Goldendoodle First Haircut? When do Goldendoodles Really Need a Haircut?

One great thing about Goldendoodles is that they typically don’t shed much. However, their continually growing coats need lots of brushing and regular haircuts to avoid severe matting that can hurt your dog. Let’s talk about everything you need to know to get your Goldendoodle puppy ready for a lifetime of grooming and their first haircut.

Goldendoodle First Haircut? When Do Goldendoodles Really Need A Haircut? 1

When Do Goldendoodle Puppies Need Haircuts?

You should take your Goldendoodle puppy to the groomer as soon as possible to get their face, feet, and potty area trimmed so they can start to get used to the grooming process. As long as they aren’t matted, your Goldendoodle puppy will likely have their first full haircut sometime between 6 months and 1 year old.

Even if you plan to save money by grooming your Goldendoodle yourself in the future, you should take advantage of puppy pricing and take your baby to the groomer every month or two for the first year of their life. That’s the best way to set them up for a lifetime of success with grooming, either by you or in a professional setting.

5 Tips to Start Your Goldendoodle Puppy on a Path of Great Grooming Experiences

Here are tips straight from a professional dog groomer with more than a decade of experience to get your Goldendoodle pup set up for a lifetime of success and their first trim.

#1 – Introduce Your Puppy to Brushing Immediately

Goldendoodle puppy hair is pretty forgiving for the first few months of their life. You could get away with not brushing your puppy for a little while. However, your adult Goldendoodle will need daily brushing (unless you plan on keeping them shaved all the time). The best thing you can do is introduce your Goldendoodle puppy to daily brushing as soon as you bring them home.

Start with a slicker brush, like this one.

Let your puppy sniff it and play with it; let them nibble on it if they try. Then start to brush them with it gently while giving your puppy treats. Your Goldendoodle puppy needs to learn that brushing is a good thing. Feed small treats while brushing your puppy and deliver something really high value at the end of the brushing session.

Don’t stop brushing if your puppy tries to bite you or the brush! If you do, your puppy learns that biting makes things they don’t like stop.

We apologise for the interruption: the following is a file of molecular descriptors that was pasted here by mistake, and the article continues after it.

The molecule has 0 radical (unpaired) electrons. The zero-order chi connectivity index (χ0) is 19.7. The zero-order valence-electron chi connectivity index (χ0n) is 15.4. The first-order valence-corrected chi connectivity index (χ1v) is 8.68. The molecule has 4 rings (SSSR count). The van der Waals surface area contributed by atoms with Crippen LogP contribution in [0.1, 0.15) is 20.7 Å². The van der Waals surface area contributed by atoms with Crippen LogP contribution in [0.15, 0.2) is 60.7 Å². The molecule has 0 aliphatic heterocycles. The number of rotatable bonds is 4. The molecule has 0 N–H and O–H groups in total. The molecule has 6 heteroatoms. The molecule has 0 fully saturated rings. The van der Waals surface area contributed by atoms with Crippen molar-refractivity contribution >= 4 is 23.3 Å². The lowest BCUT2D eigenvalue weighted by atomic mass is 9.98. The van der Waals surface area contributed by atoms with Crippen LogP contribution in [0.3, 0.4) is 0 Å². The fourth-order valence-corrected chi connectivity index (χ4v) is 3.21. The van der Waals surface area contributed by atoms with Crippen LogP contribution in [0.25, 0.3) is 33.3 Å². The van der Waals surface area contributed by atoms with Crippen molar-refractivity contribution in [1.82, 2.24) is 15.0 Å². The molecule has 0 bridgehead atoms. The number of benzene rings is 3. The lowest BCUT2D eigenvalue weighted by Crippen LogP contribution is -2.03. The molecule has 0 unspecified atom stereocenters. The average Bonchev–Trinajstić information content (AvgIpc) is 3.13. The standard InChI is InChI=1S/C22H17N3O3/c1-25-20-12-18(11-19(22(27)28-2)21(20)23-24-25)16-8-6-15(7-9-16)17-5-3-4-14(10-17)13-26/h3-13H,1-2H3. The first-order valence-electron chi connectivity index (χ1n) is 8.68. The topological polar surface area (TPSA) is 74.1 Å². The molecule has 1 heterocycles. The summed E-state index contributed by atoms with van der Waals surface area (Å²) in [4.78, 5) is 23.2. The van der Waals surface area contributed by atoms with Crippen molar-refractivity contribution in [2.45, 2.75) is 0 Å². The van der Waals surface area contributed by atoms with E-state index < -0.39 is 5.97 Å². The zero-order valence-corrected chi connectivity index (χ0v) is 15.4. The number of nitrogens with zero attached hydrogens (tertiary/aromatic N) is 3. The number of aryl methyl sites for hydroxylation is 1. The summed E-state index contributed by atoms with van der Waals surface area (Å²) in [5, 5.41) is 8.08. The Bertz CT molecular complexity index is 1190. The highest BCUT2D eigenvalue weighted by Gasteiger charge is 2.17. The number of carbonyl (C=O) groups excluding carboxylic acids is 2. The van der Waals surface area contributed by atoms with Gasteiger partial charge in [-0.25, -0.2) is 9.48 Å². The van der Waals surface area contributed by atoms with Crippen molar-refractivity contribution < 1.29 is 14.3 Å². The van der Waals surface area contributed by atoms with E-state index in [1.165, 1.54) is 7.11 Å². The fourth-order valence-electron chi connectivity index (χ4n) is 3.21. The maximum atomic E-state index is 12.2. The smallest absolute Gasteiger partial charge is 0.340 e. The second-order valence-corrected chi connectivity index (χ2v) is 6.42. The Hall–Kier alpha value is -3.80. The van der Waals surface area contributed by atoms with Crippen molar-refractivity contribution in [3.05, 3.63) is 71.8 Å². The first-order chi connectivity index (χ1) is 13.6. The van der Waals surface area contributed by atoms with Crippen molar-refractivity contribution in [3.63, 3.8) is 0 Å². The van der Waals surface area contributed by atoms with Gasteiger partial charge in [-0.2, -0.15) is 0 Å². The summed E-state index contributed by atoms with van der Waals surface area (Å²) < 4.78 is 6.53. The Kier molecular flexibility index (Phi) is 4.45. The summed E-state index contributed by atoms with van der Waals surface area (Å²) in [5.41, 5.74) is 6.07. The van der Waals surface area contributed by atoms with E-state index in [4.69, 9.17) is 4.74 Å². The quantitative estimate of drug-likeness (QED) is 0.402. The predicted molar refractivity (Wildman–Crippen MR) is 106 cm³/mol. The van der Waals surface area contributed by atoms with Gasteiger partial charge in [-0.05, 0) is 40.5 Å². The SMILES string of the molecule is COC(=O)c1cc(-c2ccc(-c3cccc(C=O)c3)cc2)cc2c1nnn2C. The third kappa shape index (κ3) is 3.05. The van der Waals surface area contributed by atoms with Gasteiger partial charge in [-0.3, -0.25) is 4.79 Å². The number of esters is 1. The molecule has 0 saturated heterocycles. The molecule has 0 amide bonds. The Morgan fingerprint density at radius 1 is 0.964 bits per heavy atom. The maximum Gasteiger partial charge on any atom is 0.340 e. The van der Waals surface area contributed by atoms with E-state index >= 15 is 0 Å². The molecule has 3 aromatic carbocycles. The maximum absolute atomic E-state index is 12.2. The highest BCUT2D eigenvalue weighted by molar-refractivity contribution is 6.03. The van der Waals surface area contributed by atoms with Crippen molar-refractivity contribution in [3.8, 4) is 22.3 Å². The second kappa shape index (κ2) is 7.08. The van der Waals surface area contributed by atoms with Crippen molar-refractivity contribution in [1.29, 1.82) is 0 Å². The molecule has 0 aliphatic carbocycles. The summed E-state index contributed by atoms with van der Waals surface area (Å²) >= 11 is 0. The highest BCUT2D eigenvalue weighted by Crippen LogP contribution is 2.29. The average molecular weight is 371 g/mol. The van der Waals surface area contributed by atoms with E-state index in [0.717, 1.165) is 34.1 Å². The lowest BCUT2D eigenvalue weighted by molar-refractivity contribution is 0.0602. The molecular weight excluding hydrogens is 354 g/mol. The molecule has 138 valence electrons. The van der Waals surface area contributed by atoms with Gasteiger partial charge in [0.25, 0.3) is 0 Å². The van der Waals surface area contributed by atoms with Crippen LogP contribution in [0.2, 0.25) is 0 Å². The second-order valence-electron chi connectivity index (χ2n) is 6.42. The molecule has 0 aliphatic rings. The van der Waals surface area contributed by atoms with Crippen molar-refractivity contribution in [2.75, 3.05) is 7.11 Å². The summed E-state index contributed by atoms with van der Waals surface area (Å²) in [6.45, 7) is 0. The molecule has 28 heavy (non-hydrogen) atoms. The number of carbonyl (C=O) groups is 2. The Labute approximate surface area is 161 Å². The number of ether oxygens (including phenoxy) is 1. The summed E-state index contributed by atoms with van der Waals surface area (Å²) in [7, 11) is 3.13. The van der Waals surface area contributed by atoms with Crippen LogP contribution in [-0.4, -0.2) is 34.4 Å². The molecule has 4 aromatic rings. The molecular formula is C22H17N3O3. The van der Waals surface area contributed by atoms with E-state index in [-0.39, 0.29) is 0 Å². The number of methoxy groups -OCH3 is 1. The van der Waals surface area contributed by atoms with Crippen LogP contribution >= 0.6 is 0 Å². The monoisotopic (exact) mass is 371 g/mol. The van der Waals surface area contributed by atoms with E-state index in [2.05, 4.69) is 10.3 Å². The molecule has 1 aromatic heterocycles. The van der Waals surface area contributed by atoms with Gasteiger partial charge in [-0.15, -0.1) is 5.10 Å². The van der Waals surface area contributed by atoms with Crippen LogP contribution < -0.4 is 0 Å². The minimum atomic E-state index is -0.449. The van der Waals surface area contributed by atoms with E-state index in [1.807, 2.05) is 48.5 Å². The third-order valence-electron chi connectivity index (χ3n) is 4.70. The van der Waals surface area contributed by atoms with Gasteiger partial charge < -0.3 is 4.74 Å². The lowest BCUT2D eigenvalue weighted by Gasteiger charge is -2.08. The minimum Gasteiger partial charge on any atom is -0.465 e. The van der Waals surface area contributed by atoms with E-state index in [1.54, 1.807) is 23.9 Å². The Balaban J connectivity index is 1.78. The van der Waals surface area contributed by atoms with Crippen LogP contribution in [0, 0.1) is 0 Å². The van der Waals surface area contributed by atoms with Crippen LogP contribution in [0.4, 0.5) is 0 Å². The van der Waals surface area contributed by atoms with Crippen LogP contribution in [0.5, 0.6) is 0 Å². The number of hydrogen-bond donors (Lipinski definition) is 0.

That’s NOT a lesson you want your Goldendoodle puppy to learn! So keep brushing, even as they nom on the brush. Eventually, your puppy will learn that biting is pointless.

#2 – Learn Proper Brushing Technique

All the brushing in the world won’t do your Golden Doodle any good if you’re doing it wrong. The essential technique for brushing your Goldendoodle is called line brushing. When you brush one “line” of fur at a time, it’s easier to make sure you’re brushing all the way down to your dog’s skin.

What Is Line Brushing For Grooming A Dog?

What’s line brushing? Start somewhere low on your pooch, like down by a foot. Use one hand to pick up most of your Goldendoodle’s fur in one area, then use your other hand to brush the area UNDERNEATH that line of hair.

By lifting the hair, it’s easier to brush near the skin instead of brushing over the top of mats right next to the skin.

Using line brushing, brush from your dog’s feet up to his head, continually lifting excess hair out of the way as you go.

#3 – A comb Will Be Your New Best Friend

Line brushing is the best way to make sure you’re brushing ALL of your Goldendoodle’s fur, but it’s still easy to miss tangles and mats. That’s why you need to run a metal comb through every inch of your dog after brushing them. A metal comb like this one is perfect.

A comb is crucial if you want to wash your Goldendoodle puppy at home (don’t forget to get a hig-quality shampoo). You want to make sure you can get the side of the comb with the teeth closer together through every inch of your Goldendoodle’s coat, all the way down to the skin, BEFORE washing your dog.